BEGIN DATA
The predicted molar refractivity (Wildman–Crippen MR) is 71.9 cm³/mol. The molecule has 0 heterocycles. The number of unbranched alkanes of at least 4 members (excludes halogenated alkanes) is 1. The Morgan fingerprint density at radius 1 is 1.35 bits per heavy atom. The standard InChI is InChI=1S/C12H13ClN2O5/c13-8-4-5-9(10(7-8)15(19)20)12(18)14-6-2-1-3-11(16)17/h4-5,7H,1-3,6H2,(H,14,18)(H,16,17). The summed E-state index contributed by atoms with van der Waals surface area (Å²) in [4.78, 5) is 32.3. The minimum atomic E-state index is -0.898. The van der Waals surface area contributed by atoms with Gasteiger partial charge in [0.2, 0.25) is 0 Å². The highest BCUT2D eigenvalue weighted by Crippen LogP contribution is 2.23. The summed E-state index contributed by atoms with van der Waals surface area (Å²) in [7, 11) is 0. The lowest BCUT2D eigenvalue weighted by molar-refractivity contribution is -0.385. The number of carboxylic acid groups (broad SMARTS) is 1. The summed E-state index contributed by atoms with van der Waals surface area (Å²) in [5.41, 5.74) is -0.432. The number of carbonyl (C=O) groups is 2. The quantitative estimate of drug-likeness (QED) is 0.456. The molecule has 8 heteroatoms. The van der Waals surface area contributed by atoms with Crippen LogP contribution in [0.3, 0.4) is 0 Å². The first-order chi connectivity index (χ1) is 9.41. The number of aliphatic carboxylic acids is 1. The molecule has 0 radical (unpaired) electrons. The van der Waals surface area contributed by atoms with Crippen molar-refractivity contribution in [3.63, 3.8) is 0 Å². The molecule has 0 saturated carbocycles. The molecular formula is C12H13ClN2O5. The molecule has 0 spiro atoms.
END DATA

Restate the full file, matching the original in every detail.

The predicted molar refractivity (Wildman–Crippen MR) is 71.9 cm³/mol. The molecule has 0 heterocycles. The number of unbranched alkanes of at least 4 members (excludes halogenated alkanes) is 1. The Morgan fingerprint density at radius 1 is 1.35 bits per heavy atom. The standard InChI is InChI=1S/C12H13ClN2O5/c13-8-4-5-9(10(7-8)15(19)20)12(18)14-6-2-1-3-11(16)17/h4-5,7H,1-3,6H2,(H,14,18)(H,16,17). The summed E-state index contributed by atoms with van der Waals surface area (Å²) in [4.78, 5) is 32.3. The minimum atomic E-state index is -0.898. The van der Waals surface area contributed by atoms with Gasteiger partial charge in [0.2, 0.25) is 0 Å². The highest BCUT2D eigenvalue weighted by Crippen LogP contribution is 2.23. The summed E-state index contributed by atoms with van der Waals surface area (Å²) in [7, 11) is 0. The lowest BCUT2D eigenvalue weighted by molar-refractivity contribution is -0.385. The number of carboxylic acid groups (broad SMARTS) is 1. The summed E-state index contributed by atoms with van der Waals surface area (Å²) in [5.41, 5.74) is -0.432. The number of carbonyl (C=O) groups is 2. The quantitative estimate of drug-likeness (QED) is 0.456. The molecule has 8 heteroatoms. The van der Waals surface area contributed by atoms with Crippen LogP contribution in [0.3, 0.4) is 0 Å². The first-order chi connectivity index (χ1) is 9.41. The number of aliphatic carboxylic acids is 1. The molecule has 0 radical (unpaired) electrons. The van der Waals surface area contributed by atoms with Crippen molar-refractivity contribution in [3.63, 3.8) is 0 Å². The molecule has 0 saturated carbocycles. The molecular formula is C12H13ClN2O5. The molecule has 0 spiro atoms.